Ken Johnson may not be entirely reliable. To other people he has claimed Robert Johnson was not his grandfather but his father. Also, he has said Robert Johnson was still alive but horribly disfigured and an embarrassment to the family. Further, four months after its release, he was unaware that Columbia had issued The Complete Recordings.

Columbia spokesman Bob Altshuler again: “This company always pays royalties to the person who the royalties are due. Other than that, we don’t discuss our royalty payments on any artist.”

* * *

“CBS is generally off the hook,” says CBS project coordinator Gary Pacheco. “Steve LaVere, through documents he presented us, assumed responsibility. The agreements give CBS indemnification. We’ve done a number of things that have proven we have nothing but the most altruistic goals here.” The label’s good deeds, according to Pacheco: They “get this guy’s music heard,” an act of charity also known as “selling records.” And they gave $17,000 to the fund that erected Johnson’s memorial stone.

The owning of the myth. Like the hamster that eats its children to protect them, McCormick will not reveal the identities of the heirs he says he’s found. He not only wants to preserve their knowledge for his book, he also wants to protect them from exploitation. But if he is protecting them, he is also depriving them; their information and photographs have been worthless since they met McCormick. His protection parallels LaVere’s proprietary notions.

McCormick is reportedly working on a film in Mexico now, while he awaits the death of Johnson’s acquaintances. (If anyone knows the whereabouts of a man named Tush Hog or his two daughters, last heard of near St. Louis, conveying the information to McCormick might expedite publication.) Biography of a Phantom has no publishing date.

Though Johnson may make LaVere a millionaire, it took the recent Greenwood court hearing for him to even make a token compensation.

Though Johnson may make LaVere a millionaire, it took the recent Greenwood court hearing for him to even make a token compensation. Ironically, LaVere’s selfishness has had a public benefit—the rerelease of the music. McCormick’s archives remain his alone, while LaVere makes his bread basket available to the public for an offering.

While talking to him on the phone one day, I asked LaVere something I’d been wondering for a while: How did he choose the name of his publishing company, the name of the concern which collects Robert Johnson’s royalties. Considering his role as paymaster to Johnson’s heirs, the name LaVere picked, King of Spades, has some unsettling connotations.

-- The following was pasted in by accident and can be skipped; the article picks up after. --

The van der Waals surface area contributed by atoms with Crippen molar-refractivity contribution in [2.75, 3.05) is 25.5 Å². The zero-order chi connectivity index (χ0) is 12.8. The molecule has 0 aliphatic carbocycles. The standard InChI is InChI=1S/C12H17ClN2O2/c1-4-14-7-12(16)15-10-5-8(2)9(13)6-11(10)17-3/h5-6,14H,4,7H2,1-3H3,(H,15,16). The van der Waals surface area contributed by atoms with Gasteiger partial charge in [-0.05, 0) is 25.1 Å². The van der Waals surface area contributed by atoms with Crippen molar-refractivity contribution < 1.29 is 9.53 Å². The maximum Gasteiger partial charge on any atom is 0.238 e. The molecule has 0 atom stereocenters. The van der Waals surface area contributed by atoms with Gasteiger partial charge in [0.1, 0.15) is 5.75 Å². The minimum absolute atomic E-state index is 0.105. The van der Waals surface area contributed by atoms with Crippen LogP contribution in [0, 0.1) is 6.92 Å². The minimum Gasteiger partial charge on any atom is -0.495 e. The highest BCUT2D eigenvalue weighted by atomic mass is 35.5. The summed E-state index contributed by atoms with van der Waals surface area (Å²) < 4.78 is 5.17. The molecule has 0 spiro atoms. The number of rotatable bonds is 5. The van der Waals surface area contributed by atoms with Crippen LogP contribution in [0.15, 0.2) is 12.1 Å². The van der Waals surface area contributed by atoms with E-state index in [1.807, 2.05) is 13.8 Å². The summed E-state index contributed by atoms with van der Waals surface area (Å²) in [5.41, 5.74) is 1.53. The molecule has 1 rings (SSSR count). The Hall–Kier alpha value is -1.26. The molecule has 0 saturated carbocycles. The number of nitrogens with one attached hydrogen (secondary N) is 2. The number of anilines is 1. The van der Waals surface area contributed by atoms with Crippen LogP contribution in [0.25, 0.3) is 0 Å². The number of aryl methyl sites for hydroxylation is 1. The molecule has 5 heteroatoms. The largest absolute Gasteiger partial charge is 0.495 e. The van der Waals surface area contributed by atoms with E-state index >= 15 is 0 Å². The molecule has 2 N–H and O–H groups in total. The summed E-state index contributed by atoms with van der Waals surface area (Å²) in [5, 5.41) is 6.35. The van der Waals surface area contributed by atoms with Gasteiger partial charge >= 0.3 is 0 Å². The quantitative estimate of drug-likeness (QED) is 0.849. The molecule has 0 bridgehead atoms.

He responded immediately, as if he’d already posed the question to himself. “In all of Johnson’s words I could find only one reference to him in the third person, and that’s in ‘Little Queen of Spades.’ ‘You are the little Queen of Spades and I am the King.’ So I thought, well, King of Spades. Makes sense to me.”

* * *

This article focused attention on the Johnson case and prompted new reporting from the Washington Post and international magazines. But it was light with no heat, no change in the shady dealings between the music business and blues musicians. Many artists, especially from the first half of the twentieth century, had neither the knowledge nor the wherewithal to protect themselves and their families from corporate exploitation. They signed the deal, pocketed small change, and the corporations made the money.

In 1998, seven years after this piece was published, Mississippi courts determined that Robert Johnson’s heir was Claud Johnson, a son not born of Johnson’s wives. Claud was in his seventies and working as a graveltruck driver in Crystal Springs, Mississippi. His wife ran a BBQ stand. If the blues had been falling like rain, the weather changed: Claud Johnson received a hefty payment from the escrow account. When he moved his family to a nicer house, he kept his gravel truck, a reminder of his life’s hard work. He died in 2015.

Court battles continue, but the publishing money flows steadily to the Johnsons of Crystal Springs. The Mississippi Supreme Court, in 2014, secured their ongoing income from photograph licensing.

Now here’s the twist: By creating the publishing company, Steve LaVere created payments that Sony would have to disburse, of which he’d pocket an uncomfortable amount, and then the remainder would wend its way to a family who otherwise would have known no wealth. The corporation keeps less, and one dispossessed family is enriched—collateral benefits of LaVere’s work. Later, LaVere sold his King of Spades publishing and it has since changed hands again, its value increasing. LaVere cashed out. The Johnsons of Crystal Springs continue to cash in.

And as for Carrie Thompson, she got the blues. She preserved the photos all those years, shared blood and company with Robert Johnson, empowered LaVere as the presumed heir—until she tried to rescind the contract, or became uncooperative, or was somehow replaced by the Johnsons of Crystal Springs—and all she and her heirs got was LaVere’s hundred bucks.

Mack McCormick died in November 2015. His books have yet to be published. Perhaps it was all that potential for proprietary research in blues heaven, but five weeks later Steve LaVere followed Mack’s trail.


Excerpted from Memphis Rent Party: The Blues, Rock & Roll in Music’s Hometown by Robert Gordon. Copyright © 2018 by Robert Gordon. Reprinted by permission of Gordon.

Robert Gordon is a writer and filmmaker. His film work includes producing and directing the documentaries Johnny Cash’s America and William Eggleston’s Stranded in Canton. His Best of Enemies won an Emmy in 2017 and was shortlisted for an Oscar. His books include It Came from MemphisCan’t Be Satisfied: The Life and Times of Muddy Waters, and Respect Yourself: Stax Records and the Soul Explosion. He won a Grammy for his liner notes to the Big Star boxed set Keep an Eye on the Sky. Gordon lives in Memphis. You can get signed copies of Memphis Rent Party at his local Burke’s Book Store.

Longreads Editor: Aaron Gilbreath